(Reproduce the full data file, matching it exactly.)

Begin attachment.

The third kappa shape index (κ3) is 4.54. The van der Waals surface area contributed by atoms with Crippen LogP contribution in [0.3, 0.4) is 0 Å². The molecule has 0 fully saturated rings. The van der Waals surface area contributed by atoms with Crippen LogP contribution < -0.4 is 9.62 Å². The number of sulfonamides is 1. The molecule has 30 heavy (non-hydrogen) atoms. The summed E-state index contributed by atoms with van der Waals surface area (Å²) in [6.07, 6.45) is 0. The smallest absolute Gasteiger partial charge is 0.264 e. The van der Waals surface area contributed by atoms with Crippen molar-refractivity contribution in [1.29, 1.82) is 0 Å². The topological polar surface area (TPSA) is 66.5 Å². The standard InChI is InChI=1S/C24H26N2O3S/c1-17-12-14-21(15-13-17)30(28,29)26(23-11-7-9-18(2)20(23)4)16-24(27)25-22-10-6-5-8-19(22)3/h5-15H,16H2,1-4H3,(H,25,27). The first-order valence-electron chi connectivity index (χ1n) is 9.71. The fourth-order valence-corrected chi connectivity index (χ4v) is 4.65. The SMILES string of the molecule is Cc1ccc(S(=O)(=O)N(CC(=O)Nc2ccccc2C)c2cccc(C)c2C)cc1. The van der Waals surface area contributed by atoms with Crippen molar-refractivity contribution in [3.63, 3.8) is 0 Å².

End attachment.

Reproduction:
The third kappa shape index (κ3) is 4.54. The van der Waals surface area contributed by atoms with Crippen LogP contribution in [0.3, 0.4) is 0 Å². The molecule has 0 fully saturated rings. The van der Waals surface area contributed by atoms with Crippen LogP contribution < -0.4 is 9.62 Å². The number of sulfonamides is 1. The molecule has 30 heavy (non-hydrogen) atoms. The summed E-state index contributed by atoms with van der Waals surface area (Å²) in [6.07, 6.45) is 0. The smallest absolute Gasteiger partial charge is 0.264 e. The van der Waals surface area contributed by atoms with Crippen molar-refractivity contribution in [1.29, 1.82) is 0 Å². The topological polar surface area (TPSA) is 66.5 Å². The standard InChI is InChI=1S/C24H26N2O3S/c1-17-12-14-21(15-13-17)30(28,29)26(23-11-7-9-18(2)20(23)4)16-24(27)25-22-10-6-5-8-19(22)3/h5-15H,16H2,1-4H3,(H,25,27). The first-order valence-electron chi connectivity index (χ1n) is 9.71. The fourth-order valence-corrected chi connectivity index (χ4v) is 4.65. The SMILES string of the molecule is Cc1ccc(S(=O)(=O)N(CC(=O)Nc2ccccc2C)c2cccc(C)c2C)cc1. The van der Waals surface area contributed by atoms with Crippen molar-refractivity contribution in [3.63, 3.8) is 0 Å².